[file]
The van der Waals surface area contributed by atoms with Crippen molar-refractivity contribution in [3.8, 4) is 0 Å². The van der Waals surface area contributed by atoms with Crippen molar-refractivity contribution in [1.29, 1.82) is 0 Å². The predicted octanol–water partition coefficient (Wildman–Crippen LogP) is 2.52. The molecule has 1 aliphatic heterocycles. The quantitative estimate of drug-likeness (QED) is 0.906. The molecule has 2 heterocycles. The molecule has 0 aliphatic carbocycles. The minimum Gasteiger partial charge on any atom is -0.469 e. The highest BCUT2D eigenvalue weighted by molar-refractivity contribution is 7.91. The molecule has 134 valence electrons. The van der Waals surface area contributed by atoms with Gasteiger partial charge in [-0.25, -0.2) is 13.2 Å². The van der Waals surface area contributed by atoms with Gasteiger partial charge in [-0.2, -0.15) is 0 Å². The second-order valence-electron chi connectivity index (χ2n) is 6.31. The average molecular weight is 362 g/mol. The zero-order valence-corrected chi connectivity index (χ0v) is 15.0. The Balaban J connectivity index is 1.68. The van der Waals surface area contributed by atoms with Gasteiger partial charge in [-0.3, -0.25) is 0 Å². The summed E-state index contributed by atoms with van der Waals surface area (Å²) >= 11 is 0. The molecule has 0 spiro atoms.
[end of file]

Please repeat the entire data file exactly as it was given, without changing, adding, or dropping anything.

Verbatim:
The van der Waals surface area contributed by atoms with Crippen molar-refractivity contribution in [3.8, 4) is 0 Å². The van der Waals surface area contributed by atoms with Crippen molar-refractivity contribution in [1.29, 1.82) is 0 Å². The predicted octanol–water partition coefficient (Wildman–Crippen LogP) is 2.52. The molecule has 1 aliphatic heterocycles. The quantitative estimate of drug-likeness (QED) is 0.906. The molecule has 2 heterocycles. The molecule has 0 aliphatic carbocycles. The minimum Gasteiger partial charge on any atom is -0.469 e. The highest BCUT2D eigenvalue weighted by molar-refractivity contribution is 7.91. The molecule has 134 valence electrons. The van der Waals surface area contributed by atoms with Gasteiger partial charge in [-0.25, -0.2) is 13.2 Å². The van der Waals surface area contributed by atoms with Gasteiger partial charge in [-0.2, -0.15) is 0 Å². The second-order valence-electron chi connectivity index (χ2n) is 6.31. The average molecular weight is 362 g/mol. The zero-order valence-corrected chi connectivity index (χ0v) is 15.0. The Balaban J connectivity index is 1.68. The van der Waals surface area contributed by atoms with Gasteiger partial charge in [-0.3, -0.25) is 0 Å². The summed E-state index contributed by atoms with van der Waals surface area (Å²) >= 11 is 0. The molecule has 0 spiro atoms.